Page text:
With warmer temperatures coming, our thoughts are turning increasingly to outdoor activities. For children, that includes some time in swimming pools. The message today is to keep our youngsters safe, especially before and after swim times.
Adults are usually hypervigilant when children are in the pool; it’s the times when older eyes are turned away that younger eyes may be drawn to the water. Since a child can drown in just a few inches of water, safety officials and consumer groups send out cautions every year.
The Consumer Product Safety Commission last week reminded us that the same precautions that apply to larger, above-ground pools also apply to smaller models. The commission received reports that on average 35 children under age 5 drown every year in portable pools; that’s roughly 11 percent of all pool drownings among children that age.
The Consumer Product Safety Commission suggests that adults follow several rules to help prevent these tragedies. Rule one, of course, is that children should never be left alone in a pool or near a pool that’s liable to attract their attention. When they’re not being used, smaller pools should be emptied and turned upside down or stored away; larger pools should be covered. If you’re buying a pool cover, ask if it meets the latest safety standards.
One of the best deterrents is a fence. Any pool that cannot be emptied easily should be fenced. The best fences for this purpose have no hand- or foot-holds, discouraging climbers. For complete guidelines on residential pool fences, visit the commission’s website www.cpsc.gov.
Gates on pool fences should be self-closing and self-latching, so they will shut securely even if people entering or leaving have their hands full. The gates should open outward, away from the pool; then, if a latch doesn’t fully close, a child pushing on the gate might fully close it. The latch should be placed out of the reach of small children.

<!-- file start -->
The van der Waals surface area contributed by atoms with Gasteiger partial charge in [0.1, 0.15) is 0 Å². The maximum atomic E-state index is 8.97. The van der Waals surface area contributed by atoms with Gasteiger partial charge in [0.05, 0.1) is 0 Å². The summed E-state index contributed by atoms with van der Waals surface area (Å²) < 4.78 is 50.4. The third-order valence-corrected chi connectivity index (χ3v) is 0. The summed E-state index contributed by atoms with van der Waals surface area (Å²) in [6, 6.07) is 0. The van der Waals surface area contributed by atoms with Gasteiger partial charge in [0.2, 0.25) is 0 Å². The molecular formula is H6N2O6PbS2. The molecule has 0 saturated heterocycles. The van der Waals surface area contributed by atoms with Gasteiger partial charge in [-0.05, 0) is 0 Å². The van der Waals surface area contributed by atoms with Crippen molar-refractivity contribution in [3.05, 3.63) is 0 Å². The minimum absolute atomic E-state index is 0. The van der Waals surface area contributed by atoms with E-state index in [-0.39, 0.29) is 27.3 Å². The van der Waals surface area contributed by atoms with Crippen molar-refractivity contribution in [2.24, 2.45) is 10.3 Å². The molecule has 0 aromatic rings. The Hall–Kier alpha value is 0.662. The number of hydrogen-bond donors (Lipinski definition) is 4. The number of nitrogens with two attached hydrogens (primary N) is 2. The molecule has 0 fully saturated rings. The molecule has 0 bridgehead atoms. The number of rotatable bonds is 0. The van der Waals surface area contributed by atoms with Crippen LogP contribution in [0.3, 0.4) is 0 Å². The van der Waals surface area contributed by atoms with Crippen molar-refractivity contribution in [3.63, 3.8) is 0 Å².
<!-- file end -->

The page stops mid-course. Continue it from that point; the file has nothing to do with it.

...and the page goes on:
If your house serves as the fourth side of a pool, equip the door leading to it with an alarm. This can alert adults that someone might be approaching an unattended pool. You also might consider pool and gate alarms.
Have a telephone nearby when anyone is using a pool. Teach children to swim and float — and some lifesaving basics — but do not consider any children to be “drown-proof” simply because they have been taught to swim.
There are legal liabilities associated with owning a pool. Consumers should check with their insurance companies or agents before making a purchase.
Consumer Forum is a collaboration of the Bangor Daily News and Northeast CONTACT, Maine’s membership-funded, nonprofit consumer organization. Individual and business memberships are available at modest rates. For assistance with consumer-related issues, including consumer fraud and identity theft, or for information, write Consumer Forum, P.O. Box 486, Brewer 04412, visit necontact.wordpress.com or email firstname.lastname@example.org.